What is peripheral neuropathy?

Peripheral neuropathy is a disease in a nerve that causes numbness in the arms, hands, legs and feet.

It is estimated that more than 20 million people in the United States have peripheral nerve damage and the incidence increases with age. With the aging of the baby boomer population, this number will increase in the near future.

Causes of peripheral neuropathy

Diabetes is the most common cause of peripheral neuropathy in the foot. It is estimated that more than half of the people with diabetes have some type of neuropathy.

There are many other causes of peripheral neuropathy including:

  • Some medications that are used to treat cancer, such as chemotherapy can cause peripheral neuropathy.
  • Trauma to the nerve can sever the peripheral nerves.
  • Poor diet of people who suffer from alcoholism can lead to vitamin deficiencies and may cause peripheral neuropathy.
  • Vitamin deficiencies — vitamin B, vitamin E and niacin are important to maintain nerve health.
  • Kidney disease
  • Liver disease
  • Hypothyroidism
  • Cancer and cancerous tumors
  • Noncancerous tumors
  • Bone marrow disorders
  • Infections such as hepatitis C, HIV, Lyme disease, Epstein-Barr, leprosy and diphtheria
  • Exposure to poisons that may have metals or chemicals in them.

Risk factors for peripheral neuropathy

People who are overweight, have high blood pressure, or are over the age of 40 are at a higher risk for peripheral neuropathy.

Other risk factors for peripheral neuropathy are symptom related and include people who have:

  • Diabetes
  • Family history of peripheral neuropathy
  • Autoimmune disorders
  • Vitamin deficiencies
  • Exposure to toxins
  • Lyme disease
  • Shingles
  • HIV
  • Epstein-Barr virus
  • Hepatitis C
  • Kidney disorders
  • Liver disorders
  • Thyroid disorders

Symptoms of peripheral neuropathy

The most common symptoms of peripheral neuropathy include numbness and prickling or tingling in your foot that can extend up the leg.

Other symptoms of peripheral neuropathy of the foot include:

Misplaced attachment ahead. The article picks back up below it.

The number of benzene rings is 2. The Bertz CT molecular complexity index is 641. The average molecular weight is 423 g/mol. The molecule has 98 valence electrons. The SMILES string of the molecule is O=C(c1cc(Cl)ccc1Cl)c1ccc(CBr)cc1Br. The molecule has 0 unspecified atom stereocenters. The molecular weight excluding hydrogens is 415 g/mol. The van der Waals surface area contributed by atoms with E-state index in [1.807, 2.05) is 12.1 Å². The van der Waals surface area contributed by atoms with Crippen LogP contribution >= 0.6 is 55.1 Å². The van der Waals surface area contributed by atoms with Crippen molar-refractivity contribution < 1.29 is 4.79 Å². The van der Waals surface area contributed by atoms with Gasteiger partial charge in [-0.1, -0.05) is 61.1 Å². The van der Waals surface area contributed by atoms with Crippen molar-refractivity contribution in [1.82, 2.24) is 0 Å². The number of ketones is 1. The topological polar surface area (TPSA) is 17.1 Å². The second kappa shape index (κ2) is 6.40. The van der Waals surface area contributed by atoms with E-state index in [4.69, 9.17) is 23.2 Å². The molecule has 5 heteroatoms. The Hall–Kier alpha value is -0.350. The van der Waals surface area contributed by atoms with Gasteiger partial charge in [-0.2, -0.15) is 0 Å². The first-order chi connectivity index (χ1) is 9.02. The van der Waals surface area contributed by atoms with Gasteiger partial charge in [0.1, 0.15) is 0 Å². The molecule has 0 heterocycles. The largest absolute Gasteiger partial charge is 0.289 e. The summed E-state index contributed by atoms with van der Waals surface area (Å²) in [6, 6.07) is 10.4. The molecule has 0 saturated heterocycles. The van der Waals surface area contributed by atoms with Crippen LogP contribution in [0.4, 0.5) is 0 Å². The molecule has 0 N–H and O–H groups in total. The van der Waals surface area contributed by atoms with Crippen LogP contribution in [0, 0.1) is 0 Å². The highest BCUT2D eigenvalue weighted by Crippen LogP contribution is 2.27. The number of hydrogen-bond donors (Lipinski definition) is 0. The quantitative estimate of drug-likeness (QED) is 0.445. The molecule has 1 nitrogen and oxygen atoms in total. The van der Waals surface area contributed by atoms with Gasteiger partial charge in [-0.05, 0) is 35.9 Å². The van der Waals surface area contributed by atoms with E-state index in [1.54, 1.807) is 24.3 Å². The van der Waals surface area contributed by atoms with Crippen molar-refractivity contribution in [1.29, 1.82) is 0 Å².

• Sensitivity to touch
  • Sharp, intense, stabbing or shooting pain
  • Weakness or even paralysis in the foot muscles
  • Inability to walk normally

Less common symptoms of peripheral neuropathy include:

  • Drop in blood pressure
  • Diarrhea
  • Excessive sweating
  • Constipation
  • Sexual dysfunction 

Diagnosis of peripheral neuropathy

Early diagnosis of peripheral neuropathy is crucial in minimizing the damage to the foot.  If you suspect you have peripheral neuropathy because you are experiencing unusual tingling and numbness in your foot schedule a visit with your primary care doctor right away.

Treatments for peripheral neuropathy

Treatments for peripheral neuropathy include working with your physician to manage the underlying disorder causing the foot neuropathy. To manage the pain patients can self-treat for minor cases with over the counter medications and other home remedies.

If the pain is too severe to manage with home-care a physician may treat the peripheral neuropathy with one of the following treatments:

  • Prescription medication
  • Physical therapy & rehabilitation (TENS treatment)
  • Cast or splints
  • Orthotics

Recovery from peripheral neuropathy

Recovery from peripheral neuropathy is dependent on curing or managing the underlying condition causing the neuropathy. If caught soon enough and medical intervention is started right away the condition can be reversed quickly.

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